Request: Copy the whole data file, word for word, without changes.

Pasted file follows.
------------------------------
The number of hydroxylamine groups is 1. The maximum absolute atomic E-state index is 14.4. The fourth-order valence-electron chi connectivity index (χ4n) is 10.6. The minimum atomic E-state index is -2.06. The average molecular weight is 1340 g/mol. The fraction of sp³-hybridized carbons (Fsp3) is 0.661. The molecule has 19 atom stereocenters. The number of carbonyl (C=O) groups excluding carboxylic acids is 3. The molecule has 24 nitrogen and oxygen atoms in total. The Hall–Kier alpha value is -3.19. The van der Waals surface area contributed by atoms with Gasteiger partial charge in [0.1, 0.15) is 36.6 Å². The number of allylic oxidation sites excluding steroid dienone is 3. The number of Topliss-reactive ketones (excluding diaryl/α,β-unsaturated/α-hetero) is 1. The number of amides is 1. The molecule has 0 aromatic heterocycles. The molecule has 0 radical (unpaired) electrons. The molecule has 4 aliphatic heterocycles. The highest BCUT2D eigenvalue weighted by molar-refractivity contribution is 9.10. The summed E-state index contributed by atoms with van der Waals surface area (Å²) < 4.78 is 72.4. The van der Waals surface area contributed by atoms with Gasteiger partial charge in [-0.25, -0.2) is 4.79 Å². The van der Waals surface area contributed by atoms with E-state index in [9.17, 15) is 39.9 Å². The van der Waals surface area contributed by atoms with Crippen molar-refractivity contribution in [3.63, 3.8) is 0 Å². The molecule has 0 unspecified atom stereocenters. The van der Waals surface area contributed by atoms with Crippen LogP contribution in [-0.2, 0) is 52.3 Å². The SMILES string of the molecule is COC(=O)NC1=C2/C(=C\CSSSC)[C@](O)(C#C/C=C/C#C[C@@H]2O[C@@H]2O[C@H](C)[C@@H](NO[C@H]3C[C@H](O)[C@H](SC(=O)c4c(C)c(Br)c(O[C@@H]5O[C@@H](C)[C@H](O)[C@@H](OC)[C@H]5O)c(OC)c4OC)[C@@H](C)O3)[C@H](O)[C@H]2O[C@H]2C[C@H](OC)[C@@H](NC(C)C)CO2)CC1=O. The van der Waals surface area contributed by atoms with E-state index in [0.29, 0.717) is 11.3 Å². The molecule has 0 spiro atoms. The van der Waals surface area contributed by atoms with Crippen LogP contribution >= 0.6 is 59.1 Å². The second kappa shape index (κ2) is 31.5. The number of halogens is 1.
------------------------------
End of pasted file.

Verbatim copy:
The number of hydroxylamine groups is 1. The maximum absolute atomic E-state index is 14.4. The fourth-order valence-electron chi connectivity index (χ4n) is 10.6. The minimum atomic E-state index is -2.06. The average molecular weight is 1340 g/mol. The fraction of sp³-hybridized carbons (Fsp3) is 0.661. The molecule has 19 atom stereocenters. The number of carbonyl (C=O) groups excluding carboxylic acids is 3. The molecule has 24 nitrogen and oxygen atoms in total. The Hall–Kier alpha value is -3.19. The van der Waals surface area contributed by atoms with Gasteiger partial charge in [0.1, 0.15) is 36.6 Å². The number of allylic oxidation sites excluding steroid dienone is 3. The number of Topliss-reactive ketones (excluding diaryl/α,β-unsaturated/α-hetero) is 1. The number of amides is 1. The molecule has 0 aromatic heterocycles. The molecule has 0 radical (unpaired) electrons. The molecule has 4 aliphatic heterocycles. The highest BCUT2D eigenvalue weighted by molar-refractivity contribution is 9.10. The summed E-state index contributed by atoms with van der Waals surface area (Å²) < 4.78 is 72.4. The van der Waals surface area contributed by atoms with Gasteiger partial charge in [-0.25, -0.2) is 4.79 Å². The van der Waals surface area contributed by atoms with E-state index in [9.17, 15) is 39.9 Å². The van der Waals surface area contributed by atoms with Crippen molar-refractivity contribution in [3.63, 3.8) is 0 Å². The molecule has 0 unspecified atom stereocenters. The van der Waals surface area contributed by atoms with Crippen LogP contribution in [-0.2, 0) is 52.3 Å². The SMILES string of the molecule is COC(=O)NC1=C2/C(=C\CSSSC)[C@](O)(C#C/C=C/C#C[C@@H]2O[C@@H]2O[C@H](C)[C@@H](NO[C@H]3C[C@H](O)[C@H](SC(=O)c4c(C)c(Br)c(O[C@@H]5O[C@@H](C)[C@H](O)[C@@H](OC)[C@H]5O)c(OC)c4OC)[C@@H](C)O3)[C@H](O)[C@H]2O[C@H]2C[C@H](OC)[C@@H](NC(C)C)CO2)CC1=O. The van der Waals surface area contributed by atoms with E-state index in [0.29, 0.717) is 11.3 Å². The molecule has 0 spiro atoms. The van der Waals surface area contributed by atoms with Crippen LogP contribution >= 0.6 is 59.1 Å². The second kappa shape index (κ2) is 31.5. The number of halogens is 1.